The woman who opened it was very familiar. It seemed she had seen the woman before, many times, but she could not think where. Her mind already stretched to the breaking point, grappled for the answer. It was her… her…
“BIANCA!” Lucia screamed, her jaw dropping and involuntarily stepping backward away from the filthy bloody figure that her daughter had become.
The word came to Bianca’s mind just as it gave up and she sank to the ground, unconscious.
“BIANCA!” Lucia’s shriek cut through the mansion. Giletti, who had been dozing behind his desk with a lit cigar, came awake like a tiger, going in all directions at once before he got his bearings. His wife’s second shriek came down the mansion’s hallway into his office as cleanly as a telegram and he roused his bulk from the chair, dropping his cigar in the ashtray and reflexively grabbing the pistol he kept beneath his desk. Lurching to the door, he threw it open and lumbered down the hallway as rapidly as he could. Already he could see his wife kneeling on the floor, cradling a bundle of filthy rags to her. As Giletti approached, the bundle of rags took shape and formed itself into a person. As he grew closer still, they became—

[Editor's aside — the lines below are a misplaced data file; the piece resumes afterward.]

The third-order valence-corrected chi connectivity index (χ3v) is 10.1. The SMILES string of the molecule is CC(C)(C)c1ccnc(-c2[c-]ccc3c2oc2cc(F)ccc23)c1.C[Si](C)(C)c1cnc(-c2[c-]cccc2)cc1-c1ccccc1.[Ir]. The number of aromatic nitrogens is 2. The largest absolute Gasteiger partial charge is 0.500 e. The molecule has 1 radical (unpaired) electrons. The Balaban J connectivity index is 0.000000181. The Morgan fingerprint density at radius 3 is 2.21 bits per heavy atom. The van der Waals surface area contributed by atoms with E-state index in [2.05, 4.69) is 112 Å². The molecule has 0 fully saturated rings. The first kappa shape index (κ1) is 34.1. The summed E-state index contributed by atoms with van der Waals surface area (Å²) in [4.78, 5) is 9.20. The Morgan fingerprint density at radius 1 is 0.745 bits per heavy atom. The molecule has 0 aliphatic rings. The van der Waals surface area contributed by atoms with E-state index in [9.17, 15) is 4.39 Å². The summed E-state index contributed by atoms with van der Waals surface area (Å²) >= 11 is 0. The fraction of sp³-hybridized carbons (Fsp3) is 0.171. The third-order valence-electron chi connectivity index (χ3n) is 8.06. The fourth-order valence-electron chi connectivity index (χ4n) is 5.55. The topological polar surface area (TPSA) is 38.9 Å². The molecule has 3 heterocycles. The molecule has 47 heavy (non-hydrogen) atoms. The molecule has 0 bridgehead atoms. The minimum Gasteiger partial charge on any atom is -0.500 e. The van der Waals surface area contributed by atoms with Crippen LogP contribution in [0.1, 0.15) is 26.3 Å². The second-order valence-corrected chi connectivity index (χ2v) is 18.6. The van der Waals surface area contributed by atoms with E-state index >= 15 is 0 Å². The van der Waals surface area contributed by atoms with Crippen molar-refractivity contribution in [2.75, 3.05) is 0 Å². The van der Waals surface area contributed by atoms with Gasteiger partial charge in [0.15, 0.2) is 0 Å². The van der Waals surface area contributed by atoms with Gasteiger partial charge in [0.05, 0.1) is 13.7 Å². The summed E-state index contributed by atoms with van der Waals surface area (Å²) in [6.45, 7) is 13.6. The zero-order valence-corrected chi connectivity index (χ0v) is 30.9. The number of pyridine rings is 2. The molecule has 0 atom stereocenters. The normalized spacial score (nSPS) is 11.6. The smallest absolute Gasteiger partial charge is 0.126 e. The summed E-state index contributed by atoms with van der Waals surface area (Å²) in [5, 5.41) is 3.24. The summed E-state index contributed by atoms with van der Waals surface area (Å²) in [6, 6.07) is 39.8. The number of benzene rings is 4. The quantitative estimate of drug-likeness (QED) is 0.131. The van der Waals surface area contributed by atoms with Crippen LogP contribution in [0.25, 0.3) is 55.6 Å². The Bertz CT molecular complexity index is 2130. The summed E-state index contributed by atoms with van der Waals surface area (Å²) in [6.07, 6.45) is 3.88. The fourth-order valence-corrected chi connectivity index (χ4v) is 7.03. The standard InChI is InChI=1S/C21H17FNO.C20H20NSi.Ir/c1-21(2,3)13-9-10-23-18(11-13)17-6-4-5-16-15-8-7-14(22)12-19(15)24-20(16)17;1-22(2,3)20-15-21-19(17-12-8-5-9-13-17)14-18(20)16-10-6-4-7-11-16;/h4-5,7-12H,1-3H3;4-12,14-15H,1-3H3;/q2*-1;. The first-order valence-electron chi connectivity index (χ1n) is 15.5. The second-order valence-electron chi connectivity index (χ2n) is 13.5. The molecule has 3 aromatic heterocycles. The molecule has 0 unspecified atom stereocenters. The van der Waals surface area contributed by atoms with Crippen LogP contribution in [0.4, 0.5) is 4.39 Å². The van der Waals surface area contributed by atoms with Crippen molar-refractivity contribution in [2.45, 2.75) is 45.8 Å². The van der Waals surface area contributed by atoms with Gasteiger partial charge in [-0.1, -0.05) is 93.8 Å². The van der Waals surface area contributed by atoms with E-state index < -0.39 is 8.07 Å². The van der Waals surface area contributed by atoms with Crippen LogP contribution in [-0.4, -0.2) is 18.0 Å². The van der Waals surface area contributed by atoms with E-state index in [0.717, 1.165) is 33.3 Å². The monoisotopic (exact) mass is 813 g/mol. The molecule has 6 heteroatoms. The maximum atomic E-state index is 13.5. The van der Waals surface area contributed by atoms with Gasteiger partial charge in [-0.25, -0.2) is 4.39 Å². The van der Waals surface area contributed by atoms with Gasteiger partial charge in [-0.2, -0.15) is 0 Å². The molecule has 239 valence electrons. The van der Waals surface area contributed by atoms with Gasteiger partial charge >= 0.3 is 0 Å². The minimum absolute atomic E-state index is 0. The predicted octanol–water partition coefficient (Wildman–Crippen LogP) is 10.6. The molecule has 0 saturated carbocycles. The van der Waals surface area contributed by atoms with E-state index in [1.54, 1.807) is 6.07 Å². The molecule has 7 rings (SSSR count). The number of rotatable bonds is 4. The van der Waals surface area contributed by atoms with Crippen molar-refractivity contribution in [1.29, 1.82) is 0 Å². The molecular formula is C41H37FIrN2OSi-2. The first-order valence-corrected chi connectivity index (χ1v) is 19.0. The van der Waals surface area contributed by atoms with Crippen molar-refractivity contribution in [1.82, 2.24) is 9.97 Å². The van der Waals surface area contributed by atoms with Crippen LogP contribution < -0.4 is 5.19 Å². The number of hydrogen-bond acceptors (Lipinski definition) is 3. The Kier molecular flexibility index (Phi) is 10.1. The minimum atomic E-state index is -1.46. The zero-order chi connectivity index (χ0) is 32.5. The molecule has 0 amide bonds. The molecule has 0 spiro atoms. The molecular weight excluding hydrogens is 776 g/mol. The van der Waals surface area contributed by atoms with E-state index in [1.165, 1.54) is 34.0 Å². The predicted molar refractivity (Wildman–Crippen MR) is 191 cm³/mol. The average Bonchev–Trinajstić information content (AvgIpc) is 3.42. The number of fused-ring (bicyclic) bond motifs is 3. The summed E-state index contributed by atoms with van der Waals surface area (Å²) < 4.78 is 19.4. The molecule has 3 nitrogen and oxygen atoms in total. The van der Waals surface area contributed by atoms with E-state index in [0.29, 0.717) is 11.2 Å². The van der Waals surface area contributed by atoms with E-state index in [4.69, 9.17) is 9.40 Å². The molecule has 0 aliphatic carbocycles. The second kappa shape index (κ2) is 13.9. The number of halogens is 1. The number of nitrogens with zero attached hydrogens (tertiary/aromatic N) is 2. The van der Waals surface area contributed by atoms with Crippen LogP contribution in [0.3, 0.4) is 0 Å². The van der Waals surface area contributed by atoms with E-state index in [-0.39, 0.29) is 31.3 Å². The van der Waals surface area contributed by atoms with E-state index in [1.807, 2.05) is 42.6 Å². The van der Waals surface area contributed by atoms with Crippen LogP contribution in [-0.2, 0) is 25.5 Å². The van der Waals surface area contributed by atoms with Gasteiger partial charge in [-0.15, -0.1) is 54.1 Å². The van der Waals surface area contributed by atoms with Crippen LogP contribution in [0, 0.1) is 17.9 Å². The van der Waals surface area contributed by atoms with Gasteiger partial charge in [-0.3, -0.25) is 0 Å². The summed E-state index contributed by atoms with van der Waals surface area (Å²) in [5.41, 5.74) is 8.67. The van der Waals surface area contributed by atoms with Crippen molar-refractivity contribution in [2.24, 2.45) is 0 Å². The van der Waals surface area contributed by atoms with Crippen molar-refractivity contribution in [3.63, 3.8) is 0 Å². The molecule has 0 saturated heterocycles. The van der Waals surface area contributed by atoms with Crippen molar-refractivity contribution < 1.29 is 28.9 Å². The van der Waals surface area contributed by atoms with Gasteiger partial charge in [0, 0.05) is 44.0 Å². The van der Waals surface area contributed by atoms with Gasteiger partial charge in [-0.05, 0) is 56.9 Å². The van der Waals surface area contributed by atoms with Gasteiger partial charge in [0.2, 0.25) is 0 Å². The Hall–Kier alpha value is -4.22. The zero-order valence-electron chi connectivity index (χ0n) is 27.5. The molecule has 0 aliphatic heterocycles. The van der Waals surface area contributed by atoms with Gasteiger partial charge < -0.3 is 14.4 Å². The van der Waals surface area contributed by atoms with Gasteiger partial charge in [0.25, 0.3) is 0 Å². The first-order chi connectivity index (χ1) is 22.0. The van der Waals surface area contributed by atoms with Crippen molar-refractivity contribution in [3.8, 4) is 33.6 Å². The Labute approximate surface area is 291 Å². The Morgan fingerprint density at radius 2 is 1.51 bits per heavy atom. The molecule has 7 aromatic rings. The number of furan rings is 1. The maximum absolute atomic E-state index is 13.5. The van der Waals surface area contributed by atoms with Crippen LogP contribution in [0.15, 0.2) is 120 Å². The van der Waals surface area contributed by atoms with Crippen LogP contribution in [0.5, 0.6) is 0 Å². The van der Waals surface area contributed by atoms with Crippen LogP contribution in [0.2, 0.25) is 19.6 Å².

“Bianca,” Giletti whispered, growing closer. “What—”
His voice died in his throat as his eyes looked over what had just days ago been his spunky, vivacious daughter. They lingered at her face which had been coated in blood and dirt, her hair matted almost beyond recognition. They traveled down the bloody rags swaddling her until they stopped and fixated at where her hand had been.
Lucia’s wailing as she held Bianca to her barely reached Giletti’s ears. All he heard was the rush of blood running to his head. He had lost henchmen aplenty in his time as the head of the Giletti family. But his daughter used and mutilated as she was, he could not comprehend.